Volunteering is strongly linked both to non-formal and informal learning. An EU report released in 2010 and indicates that, as volunteering is getting more popular, volunteers' demands are increasing in terms of experience, training and support. Among other significant findings, the study stresses that voluntary activities contribute to adult's personal development, learning skills and competences thus enhancing employability.
The importance of volunteering has long been acknowledged by the EU and this report provides insights into the current situation in the member states. Although there is a lack of a systematic and structured EU approach towards volunteering, there has been a general upward trendin the number of active volunteers over the last ten years, up to 94 million adults being involved in volunteering. In particular the number of older people volunteering is increasing, with the highest levels of volunteering among adults aged 30 to 50 years.
Many of these volunteers appreciate the opportunity that comes from volunteering to learn new skills, as well as practice existing competences. There is evidence of many countries offering a wide range of education and training opportunities. In most cases the type of education and training opportunities on offer are typically linked to the type of voluntary activity being carried out and is usually organised and provided by the voluntary organisation. These types education and training opportunities range from introductory training, ongoing and advanced training, peer volunteer support, mentoring/´buddying´ schemes and specialist training.
Though many countries have invested in volunteer management and in education and training opportunities, this study suggests that the level of available education and training opportunities available to volunteers is not sufficient to meet the volume of high numbers of volunteers. It is therefore recommended to ensure that adequate volunteers´ training is consistently done on a structured and regular basis.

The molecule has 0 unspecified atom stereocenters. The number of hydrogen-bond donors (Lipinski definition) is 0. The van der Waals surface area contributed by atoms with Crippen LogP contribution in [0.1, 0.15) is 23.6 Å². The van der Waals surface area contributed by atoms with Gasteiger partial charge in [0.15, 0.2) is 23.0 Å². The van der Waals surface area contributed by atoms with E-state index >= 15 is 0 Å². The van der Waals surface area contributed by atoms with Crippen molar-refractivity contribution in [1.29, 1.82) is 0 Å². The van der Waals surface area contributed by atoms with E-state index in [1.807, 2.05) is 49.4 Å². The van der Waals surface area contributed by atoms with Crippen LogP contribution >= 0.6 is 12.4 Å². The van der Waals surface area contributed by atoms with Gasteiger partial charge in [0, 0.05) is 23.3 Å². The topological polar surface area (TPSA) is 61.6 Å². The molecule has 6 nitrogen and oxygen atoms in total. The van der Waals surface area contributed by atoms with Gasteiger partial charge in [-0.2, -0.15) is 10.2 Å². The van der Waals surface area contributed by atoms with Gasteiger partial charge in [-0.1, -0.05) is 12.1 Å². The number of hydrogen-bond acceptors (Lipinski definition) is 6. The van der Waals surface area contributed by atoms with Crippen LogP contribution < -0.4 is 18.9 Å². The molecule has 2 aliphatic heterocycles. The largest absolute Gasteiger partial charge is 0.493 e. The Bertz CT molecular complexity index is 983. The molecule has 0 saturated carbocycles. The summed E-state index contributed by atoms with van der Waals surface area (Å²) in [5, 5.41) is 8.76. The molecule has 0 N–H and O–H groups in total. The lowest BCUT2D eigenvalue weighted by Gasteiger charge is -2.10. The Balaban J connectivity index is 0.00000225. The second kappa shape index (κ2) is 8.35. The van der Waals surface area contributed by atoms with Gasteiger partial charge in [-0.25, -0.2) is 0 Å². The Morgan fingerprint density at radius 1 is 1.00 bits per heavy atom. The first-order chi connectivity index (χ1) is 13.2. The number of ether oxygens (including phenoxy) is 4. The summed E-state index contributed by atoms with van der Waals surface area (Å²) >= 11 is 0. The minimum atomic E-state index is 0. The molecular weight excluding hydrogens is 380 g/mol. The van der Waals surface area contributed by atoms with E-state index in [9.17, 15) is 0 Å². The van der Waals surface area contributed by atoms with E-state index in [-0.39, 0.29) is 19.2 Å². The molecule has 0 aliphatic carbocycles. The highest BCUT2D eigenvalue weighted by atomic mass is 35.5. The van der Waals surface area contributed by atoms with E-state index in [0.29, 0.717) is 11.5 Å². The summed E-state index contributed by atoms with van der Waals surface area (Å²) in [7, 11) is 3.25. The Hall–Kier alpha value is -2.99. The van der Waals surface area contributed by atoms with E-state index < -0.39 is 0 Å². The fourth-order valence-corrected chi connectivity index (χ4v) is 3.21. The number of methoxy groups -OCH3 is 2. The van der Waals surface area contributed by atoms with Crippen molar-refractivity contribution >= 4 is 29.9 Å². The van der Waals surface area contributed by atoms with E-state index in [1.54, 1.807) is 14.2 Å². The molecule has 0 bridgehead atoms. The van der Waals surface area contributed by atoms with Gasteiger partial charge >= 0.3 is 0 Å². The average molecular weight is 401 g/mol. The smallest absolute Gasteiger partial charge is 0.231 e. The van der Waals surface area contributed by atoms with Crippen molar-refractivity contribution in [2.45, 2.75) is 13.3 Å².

Additionally the report also focused on the importance of the validation of learning taking place throughout voluntary and civil society activities. The recognition and valorisation of non- and informal learning provides important opportunities to recognise the skills and competences of volunteers. However it is reported that even in countries that have well established arrangements and policies in place for the validation of non- and informal learning there is evidence to suggest that it does not always apply to volunteering.
Thus this study recommends that organisations engaging volunteers should be more involved in the implementation of procedures for the validation of non- and informal learning and support their volunteers in using tools such as Portfolios/Volunteer Passports or Cards. This is particularly relevant when seeking to engage young people, who are increasingly aware of the importance of the skills they can gain through volunteering. Recognising voluntary activities and volunteering can be an important motivation factor for existing and potential volunteers as well as act bridge between volunteering and education.
The aim of this EU study, a comparative analysis of volunteering with 27 national reports, was to help the Commission consider ways in which the voluntary sector could be further promoted at EU level and the extent to which volunteering could help the EU in achieving its wider strategic objectives set out in for example the Social Agenda and the Lisbon Strategy.
Text: InfoNet - Ricarda Motschilnig